Waiting For Guffman

1996, Movie, R, 84 mins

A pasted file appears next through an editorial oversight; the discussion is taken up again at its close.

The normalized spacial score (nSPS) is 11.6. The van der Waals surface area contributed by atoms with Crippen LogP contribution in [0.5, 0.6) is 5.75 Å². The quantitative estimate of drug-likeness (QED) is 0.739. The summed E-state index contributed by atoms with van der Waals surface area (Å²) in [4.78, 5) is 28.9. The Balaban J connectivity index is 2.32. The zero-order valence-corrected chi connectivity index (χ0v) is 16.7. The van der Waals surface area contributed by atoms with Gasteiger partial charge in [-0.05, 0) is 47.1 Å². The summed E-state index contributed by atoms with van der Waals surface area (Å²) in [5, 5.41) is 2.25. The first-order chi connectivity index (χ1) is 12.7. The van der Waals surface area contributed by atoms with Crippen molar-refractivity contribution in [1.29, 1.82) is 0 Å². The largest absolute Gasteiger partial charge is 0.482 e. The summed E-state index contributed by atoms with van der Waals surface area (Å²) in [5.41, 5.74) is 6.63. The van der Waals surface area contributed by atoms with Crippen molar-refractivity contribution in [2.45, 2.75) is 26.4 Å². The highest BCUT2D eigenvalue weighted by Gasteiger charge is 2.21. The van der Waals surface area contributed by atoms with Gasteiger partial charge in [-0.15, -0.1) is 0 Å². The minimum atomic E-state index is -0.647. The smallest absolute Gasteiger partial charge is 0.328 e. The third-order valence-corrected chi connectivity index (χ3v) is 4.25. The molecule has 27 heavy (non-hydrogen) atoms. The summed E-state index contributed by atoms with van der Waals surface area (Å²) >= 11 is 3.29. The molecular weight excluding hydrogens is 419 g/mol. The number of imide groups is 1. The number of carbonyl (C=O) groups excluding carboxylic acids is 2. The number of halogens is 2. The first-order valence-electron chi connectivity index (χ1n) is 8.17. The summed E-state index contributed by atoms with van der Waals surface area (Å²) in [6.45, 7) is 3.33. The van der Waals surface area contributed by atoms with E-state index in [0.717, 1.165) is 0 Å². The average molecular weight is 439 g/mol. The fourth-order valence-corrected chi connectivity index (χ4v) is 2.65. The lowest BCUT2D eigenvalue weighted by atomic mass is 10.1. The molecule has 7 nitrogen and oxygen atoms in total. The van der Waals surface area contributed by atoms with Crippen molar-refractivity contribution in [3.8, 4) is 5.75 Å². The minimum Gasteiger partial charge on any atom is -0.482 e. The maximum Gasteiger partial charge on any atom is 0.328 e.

This is Spinal Tap star and co-writer Christopher Guest applies the Tap treatment to community theater in this cruel mockumentary. Outrageously mannered theater-queen Corky St. Clair (Guest) is gathering up the kids and putting on a show, an all-singing, all-dancing celebration of the history of backwater Blaine, MO, one-time Stool Capital of the World (footstool, you smutty-minded thing, you). His stars: dentist Dr. Pearl (co-writer Eugene Levy), married travel agents Ron and Sheila Albertson (Fred Willard and Catherine O'Hara) -- "The Lunts of Blaine," declares Corky grandly -- Libby Mae (Parker Posey), who works at the Dairy Queen, and hunky mechanic Johnny Savage (Matt Keeslar). You get the feeling everyone had a great time making this movie: improvising lines, thinking up silly bits of business, horsing around and feeling smugly superior to the sort of unsophisticated provincials who actually celebrate small-town sesquicentennials with musical revues in high school gyms. Clever bits are embedded in long sequences built around one-shot gags like Sheila's silly hairdos, Dr. Pearl's lazy eye, Libby Mae's slack-jawed gum cracking, Ron's larger-than-normal manhood (heard about but not seen, thank heavens) and the fact that they're all untalented and stupid, but the result is still frequently funny — sometimes very funny indeed. Guest refined his mockumentary skills with BEST IN SHOW (2000) before making the extraordinary A MIGHTY WIND (2003), a pitch-perfect satire of the world of folk singing that tempers every biting laugh with obvious affection. leave a comment --Maitland McDonagh

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